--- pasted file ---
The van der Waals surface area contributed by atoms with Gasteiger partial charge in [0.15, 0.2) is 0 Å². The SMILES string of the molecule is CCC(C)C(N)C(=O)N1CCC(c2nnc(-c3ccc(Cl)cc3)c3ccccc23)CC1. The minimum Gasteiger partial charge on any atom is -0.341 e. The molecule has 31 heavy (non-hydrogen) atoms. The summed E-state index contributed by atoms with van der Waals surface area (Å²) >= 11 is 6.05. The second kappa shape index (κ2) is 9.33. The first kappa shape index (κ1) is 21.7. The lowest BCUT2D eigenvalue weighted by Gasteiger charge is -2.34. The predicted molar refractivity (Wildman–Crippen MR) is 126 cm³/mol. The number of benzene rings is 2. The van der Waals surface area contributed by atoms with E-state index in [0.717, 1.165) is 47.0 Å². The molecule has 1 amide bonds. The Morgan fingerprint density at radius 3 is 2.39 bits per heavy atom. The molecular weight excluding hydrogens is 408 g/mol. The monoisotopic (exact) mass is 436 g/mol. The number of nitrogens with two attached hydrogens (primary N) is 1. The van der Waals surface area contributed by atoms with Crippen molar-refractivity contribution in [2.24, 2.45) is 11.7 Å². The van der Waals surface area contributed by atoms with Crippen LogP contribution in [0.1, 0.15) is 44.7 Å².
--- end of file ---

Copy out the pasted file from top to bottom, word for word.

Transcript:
The van der Waals surface area contributed by atoms with Gasteiger partial charge in [0.15, 0.2) is 0 Å². The SMILES string of the molecule is CCC(C)C(N)C(=O)N1CCC(c2nnc(-c3ccc(Cl)cc3)c3ccccc23)CC1. The minimum Gasteiger partial charge on any atom is -0.341 e. The molecule has 31 heavy (non-hydrogen) atoms. The summed E-state index contributed by atoms with van der Waals surface area (Å²) >= 11 is 6.05. The second kappa shape index (κ2) is 9.33. The first kappa shape index (κ1) is 21.7. The lowest BCUT2D eigenvalue weighted by Gasteiger charge is -2.34. The predicted molar refractivity (Wildman–Crippen MR) is 126 cm³/mol. The number of benzene rings is 2. The van der Waals surface area contributed by atoms with E-state index in [0.717, 1.165) is 47.0 Å². The molecule has 1 amide bonds. The Morgan fingerprint density at radius 3 is 2.39 bits per heavy atom. The molecular weight excluding hydrogens is 408 g/mol. The monoisotopic (exact) mass is 436 g/mol. The number of nitrogens with two attached hydrogens (primary N) is 1. The van der Waals surface area contributed by atoms with Crippen molar-refractivity contribution in [2.24, 2.45) is 11.7 Å². The van der Waals surface area contributed by atoms with Crippen LogP contribution in [0.1, 0.15) is 44.7 Å².